Inheritance tax relief ‘no longer fit for purpose’ – Sunak ‘missed opportunity’ for reform

Inheritance tax: Financial advisor provides advice

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HM Treasury yesterday ruled out Inheritance Tax (IHT) relief changes in the Office of Tax Simplification’s first five-year review. The Office of Tax Simplification was commissioned by Chancellor of the Exchequer to review IHT in January 2018.

IHT is predicted to raise £6billion over the coming year, as more and more families are affected by the levy amid rising house prices and the Inheritance Tax threshold freeze.

MP Lucy Frazer penned the response to the Office of Tax Simplification, explaining that the HMRC will be enacting one of the proposed changes from the start of next year. 

From January 1, 2022 that over 90 percent of non-taxpaying estates will not have to complete IHT forms for deaths when probate or confirmation is needed.

The other 11 suggestions put forward by the office in July 2019 included a recommendation to simplify lifetime gift exemptions and change the scope of reliefs for IHT.

The response to the office noted: “There are a wide range of views about how to reform IHT.

“As you acknowledged, the report also raised wider questions about policy issues. 

“As a result, after careful consideration of your recommendations, the Government has decided not to proceed with any changes at the moment.”

Sarah Coles, senior personal finance analyst at Hargreaves Lansdown, commented on the missed opportunity for reform: “It’s really disappointing that the Treasury hasn’t taken this opportunity to update the gifting allowances, which are no longer fit for purpose.”

As it currently stands, the annual £3,000 exemption has not been updated since 1981. Had it kept up with inflation, there would be £10,000 leeway via the Annual exemption relief.

Additionally, the small gifts exemption has a similar issue having been frozen since 1980 and wedding gift exemptions have not changed since 1975.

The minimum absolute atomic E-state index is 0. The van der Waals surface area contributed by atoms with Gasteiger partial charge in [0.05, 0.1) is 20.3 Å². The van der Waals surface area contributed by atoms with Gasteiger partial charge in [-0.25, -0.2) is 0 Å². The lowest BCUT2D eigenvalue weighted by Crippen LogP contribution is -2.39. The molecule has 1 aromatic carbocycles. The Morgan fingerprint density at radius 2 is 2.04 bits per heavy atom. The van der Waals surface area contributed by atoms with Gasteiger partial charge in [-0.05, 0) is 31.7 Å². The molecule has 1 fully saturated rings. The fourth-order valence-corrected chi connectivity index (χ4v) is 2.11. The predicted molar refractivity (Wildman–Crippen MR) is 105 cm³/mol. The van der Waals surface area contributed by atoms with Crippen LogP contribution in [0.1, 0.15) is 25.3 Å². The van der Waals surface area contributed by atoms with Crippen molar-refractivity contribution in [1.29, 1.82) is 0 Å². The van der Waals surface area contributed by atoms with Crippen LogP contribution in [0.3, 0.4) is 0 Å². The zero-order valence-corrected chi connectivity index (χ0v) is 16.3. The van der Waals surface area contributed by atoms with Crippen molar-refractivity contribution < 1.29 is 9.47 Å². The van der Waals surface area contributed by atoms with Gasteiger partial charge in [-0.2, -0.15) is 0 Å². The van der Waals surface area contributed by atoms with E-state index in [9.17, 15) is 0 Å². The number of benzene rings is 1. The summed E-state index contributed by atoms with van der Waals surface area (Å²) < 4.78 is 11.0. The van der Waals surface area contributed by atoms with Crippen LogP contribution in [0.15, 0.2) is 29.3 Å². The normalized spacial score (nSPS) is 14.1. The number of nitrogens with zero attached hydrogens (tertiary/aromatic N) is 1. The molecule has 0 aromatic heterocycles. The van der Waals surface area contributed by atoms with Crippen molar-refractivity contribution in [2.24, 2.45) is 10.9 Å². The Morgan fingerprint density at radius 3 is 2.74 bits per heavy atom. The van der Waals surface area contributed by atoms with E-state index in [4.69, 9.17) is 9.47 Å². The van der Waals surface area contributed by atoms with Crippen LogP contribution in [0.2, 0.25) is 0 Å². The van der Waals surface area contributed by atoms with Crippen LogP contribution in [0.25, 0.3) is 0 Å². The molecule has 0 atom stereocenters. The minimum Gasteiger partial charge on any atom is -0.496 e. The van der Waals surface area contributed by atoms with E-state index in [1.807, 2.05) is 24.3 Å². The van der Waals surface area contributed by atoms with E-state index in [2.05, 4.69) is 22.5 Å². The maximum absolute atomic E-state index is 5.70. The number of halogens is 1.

She continued: “Reducing the length of time it takes for larger gifts to leave the estate from seven to five years was also eminently sensible, as the current system requires too much record keeping, and forward planning. 

“And getting rid of the loophole that means gifts made 14 years ago could end up dragged back into the estate would have avoided some horrible surprises.”

Ms Coles noted that avoiding the changes, whilst not beneficial to those currently dealing with IHT, does help to avoid further complications in a somewhat economically turbulent time. 

While IHT does not appear to be changing anytime soon, Government has approved some minor tweaks to CGT, compromising on the larger changes suggested by the office originally.

Ms Coles commented: “There would have been huge unintended consequences of the proposed CGT changes, because people would have been artificially trapped holding assets they didn’t want.”

Essentially, due to the tax benefits of keeping certain assets until one died would see many investors refusing to part with assets such as properties in order to avoid CGT. 

This would in turn create an even larger struggle for first-time buyers, particularly in the housing market as newly announced scarcity also comes into play. 

Ms Coles concluded: “There’s a very welcome tweak to the rules for divorcing couples though. 

“At the moment, if your divorce crosses into a new tax year, then any assets that you pass between you as a result of the divorce could be subject to CGT. 

“This tweak will mean this is no longer the case, so couples won’t be forced to time proceedings quite so ruthlessly, rush decisions through, or pay the price for delay.”

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